Newly Discovered Supernovas in NGC 3448 and M82
February 10, 2014
Photographers: (Top Image) Patrick Wiggins; (Bottom Image) Kosmas Gazeas
Summary Authors: (Top Image) Patrick Wiggins; (Bottom Image) Kosmas Gazeas
In mid January I was lucky enough to discover a supernova -- SN 2014G. The G indicates it’s the seventh supernova discovered in 2014. It was found in galaxy NGC 3448 while observing from my home observatory near Salt Lake City. The pre-discovery image I used to compare with the SN 2014G image was acquired on January 6, 2014. The actual date of the discovery was January 14, 2014 at 07:36:02 UT, when a nearly full Moon brightened the sky.
NGC 3448 is about 78 million light years away in the direction of the constellation Ursa Major. Light from this Type II supernova explosion that’s just reaching Earth now started its journey when dinosaurs roamed the Earth. This supernova is far too faint to be seen with the naked eye -- a fairly large telescope must be used.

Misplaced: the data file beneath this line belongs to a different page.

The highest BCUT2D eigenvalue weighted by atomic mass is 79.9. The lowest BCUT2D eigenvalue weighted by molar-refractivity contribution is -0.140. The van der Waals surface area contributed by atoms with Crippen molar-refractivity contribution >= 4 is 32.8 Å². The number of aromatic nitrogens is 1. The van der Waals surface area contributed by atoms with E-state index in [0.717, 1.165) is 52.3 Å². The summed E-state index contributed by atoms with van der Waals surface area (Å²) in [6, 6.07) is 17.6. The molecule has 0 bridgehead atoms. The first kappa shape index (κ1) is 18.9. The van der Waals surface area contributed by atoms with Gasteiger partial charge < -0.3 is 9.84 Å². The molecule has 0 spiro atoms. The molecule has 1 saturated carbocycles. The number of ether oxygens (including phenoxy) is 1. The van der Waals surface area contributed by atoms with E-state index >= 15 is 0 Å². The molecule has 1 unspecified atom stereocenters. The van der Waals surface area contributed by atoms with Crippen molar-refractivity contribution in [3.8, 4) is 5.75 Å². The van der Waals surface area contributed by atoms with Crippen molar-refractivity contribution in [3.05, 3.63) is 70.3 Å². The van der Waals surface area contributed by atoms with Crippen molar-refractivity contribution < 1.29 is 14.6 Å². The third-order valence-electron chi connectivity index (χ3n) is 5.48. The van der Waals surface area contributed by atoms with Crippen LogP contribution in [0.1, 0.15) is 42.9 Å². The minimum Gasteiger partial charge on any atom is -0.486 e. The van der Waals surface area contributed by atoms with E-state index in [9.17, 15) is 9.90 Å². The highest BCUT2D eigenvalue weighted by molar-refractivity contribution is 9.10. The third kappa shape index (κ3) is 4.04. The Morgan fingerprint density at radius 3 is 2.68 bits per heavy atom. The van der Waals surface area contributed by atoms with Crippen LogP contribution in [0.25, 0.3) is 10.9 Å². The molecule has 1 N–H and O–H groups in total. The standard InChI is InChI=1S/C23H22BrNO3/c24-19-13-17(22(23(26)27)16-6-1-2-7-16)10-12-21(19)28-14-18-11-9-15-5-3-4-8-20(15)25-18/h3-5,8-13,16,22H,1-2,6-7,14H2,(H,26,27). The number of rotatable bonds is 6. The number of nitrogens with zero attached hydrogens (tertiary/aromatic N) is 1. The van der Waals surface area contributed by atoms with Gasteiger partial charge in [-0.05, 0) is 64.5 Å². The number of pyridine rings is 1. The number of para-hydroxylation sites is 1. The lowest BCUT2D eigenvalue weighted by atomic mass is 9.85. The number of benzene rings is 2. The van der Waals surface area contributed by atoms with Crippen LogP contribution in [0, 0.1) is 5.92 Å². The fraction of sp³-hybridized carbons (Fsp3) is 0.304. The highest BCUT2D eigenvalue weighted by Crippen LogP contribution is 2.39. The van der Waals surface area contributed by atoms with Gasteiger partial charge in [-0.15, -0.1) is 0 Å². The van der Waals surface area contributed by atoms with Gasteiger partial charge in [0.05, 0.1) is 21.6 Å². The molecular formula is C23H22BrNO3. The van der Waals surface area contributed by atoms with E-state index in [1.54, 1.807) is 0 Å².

Shown at bottom is a Type Ia supernova (SN 2014J) that was also discovered in mid January in the direction of Ursa Major, but this exploded star is in the Cigar Galaxy (M82), some 12 million light years distant. Its discoverer is Steve Fossey of University College London. SN 2014J is evidently nearer to us than any other Type Ia supernova sighted in the past 42 years. Though this supernova is relatively nearby, it can't be seen with the unaided eye.
Image details for SN 2014G: Both images are 15 second exposures taken with a Paramount ME, C-14 telescope operating at f/5.5 and ST-10XME camera binned 3x3. FOV is about 18 x 26 arc minutes. Software used: TheSky6, CCDSoft & Orchestrate.
Image details for SN 2014J: Image taken from the University of Athens Observatory on January 23, 2014 ; DFM 0.4 m f/8 telescope; f/6.3 focal reducer; ST10XME CCD camera with IR filter (Bessell specifications); BVRI color composite with B:60 min, V:30 min, R:15 min, I:15 min; Image processing was done with MaxIm DL, AIP4WIN, Adobe Photoshop CS2.